Many users are familiar with SSL encrypted web pages that ask them for their username and password to login to web sites. With SSL, web browsers use a gold lock as a visual cue to indicate to users that their username and password will be transmitted securely over the Internet. For example, this is what Wells Fargo Bank customers see in the lower right hand corner of Internet Explorer 6.0 and FireFox 1.0 when they log into their account:
Internet Explorer 6.0
Although SSL is widely used to allow users to securely login to web sites, it is not the only method that modern browsers support. Another method, which is at least as secure as SSL (if not more so), is called Integrated Windows Authentication (hereafter called IWA). Most web browsers (all versions of Internet Explorer, and recent versions of Gecko-based browsers such as FireFox 1.0) support IWA.
In some ways IWA is more secure than SSL since IWA never sends the username and password to the remote web server. Although SSL sends the username and password in an encrypted format, once it arrives at the web server it is in clear-text and could be accidentally exposed by an inexperienced web programmer. IWA does not suffer from this vulnerability since the username and password never leave the user's browser.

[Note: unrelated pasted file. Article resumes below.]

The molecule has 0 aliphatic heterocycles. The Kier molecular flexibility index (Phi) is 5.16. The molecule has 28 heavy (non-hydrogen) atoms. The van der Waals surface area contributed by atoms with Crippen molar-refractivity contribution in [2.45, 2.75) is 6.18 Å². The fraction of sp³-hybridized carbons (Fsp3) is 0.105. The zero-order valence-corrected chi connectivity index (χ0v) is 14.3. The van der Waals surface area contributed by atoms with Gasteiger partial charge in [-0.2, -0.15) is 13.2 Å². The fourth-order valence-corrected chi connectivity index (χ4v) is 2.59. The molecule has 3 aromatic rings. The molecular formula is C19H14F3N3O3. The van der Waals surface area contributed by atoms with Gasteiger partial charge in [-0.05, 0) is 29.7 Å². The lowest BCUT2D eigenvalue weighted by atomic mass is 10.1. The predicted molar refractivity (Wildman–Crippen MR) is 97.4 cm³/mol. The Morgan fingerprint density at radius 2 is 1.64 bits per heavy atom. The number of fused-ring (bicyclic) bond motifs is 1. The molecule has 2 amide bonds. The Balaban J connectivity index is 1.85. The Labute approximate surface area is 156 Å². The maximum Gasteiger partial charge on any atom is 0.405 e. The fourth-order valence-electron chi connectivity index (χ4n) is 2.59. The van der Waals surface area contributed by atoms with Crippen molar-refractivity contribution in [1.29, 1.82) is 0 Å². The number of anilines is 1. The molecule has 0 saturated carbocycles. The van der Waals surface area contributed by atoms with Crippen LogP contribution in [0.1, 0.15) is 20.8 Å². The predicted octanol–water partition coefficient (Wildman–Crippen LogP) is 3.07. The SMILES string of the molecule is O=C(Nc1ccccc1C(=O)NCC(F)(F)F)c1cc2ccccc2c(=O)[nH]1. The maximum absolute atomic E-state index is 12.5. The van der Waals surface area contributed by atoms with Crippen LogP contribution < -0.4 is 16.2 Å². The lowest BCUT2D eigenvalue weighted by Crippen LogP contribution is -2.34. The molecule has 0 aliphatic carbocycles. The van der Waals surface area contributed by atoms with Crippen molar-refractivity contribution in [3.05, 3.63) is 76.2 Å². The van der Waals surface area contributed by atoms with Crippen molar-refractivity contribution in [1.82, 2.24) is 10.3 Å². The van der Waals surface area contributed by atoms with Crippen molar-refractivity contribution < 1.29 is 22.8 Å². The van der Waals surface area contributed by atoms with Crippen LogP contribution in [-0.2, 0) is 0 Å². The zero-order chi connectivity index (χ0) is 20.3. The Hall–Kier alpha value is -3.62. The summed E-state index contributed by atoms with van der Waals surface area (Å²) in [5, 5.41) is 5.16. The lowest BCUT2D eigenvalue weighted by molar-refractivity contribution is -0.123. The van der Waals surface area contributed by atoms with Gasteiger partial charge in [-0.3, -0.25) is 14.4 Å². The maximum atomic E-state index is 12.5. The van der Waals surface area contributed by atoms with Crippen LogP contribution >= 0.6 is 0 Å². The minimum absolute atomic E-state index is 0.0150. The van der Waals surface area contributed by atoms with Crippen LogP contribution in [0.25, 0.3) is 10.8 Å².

SSL uses the widely recognized gold lock visual cue to indicate to the user it is safe to type your password. IWA uses a different (but just as valid) visual cue to reassure the user it is safe to type your password. Since the visual cues are different for the SSL and IWA methods, some reassurance of the safety and validity of IWA is being provided to the GLAST community in the form of this article.
How IWA works
Roughly speaking, there are two ways to authenticate a user to a web site called Forms Based Authentication and Browser Based Authentication. The method many users are familiar with is Forms Based Authentication, which is when a form embedded in a web page prompts a user for their username and password over an SSL connection to the web server. The user types their username and password into the web form and clicks the submit button which sends the credentials to the web server over the encrypted SSL channel for authentication. It is important to point out that the user's web browser has no idea that the user is logging into the web site - all that the web browser knows is that it is sending information to the remote web site over an SSL channel.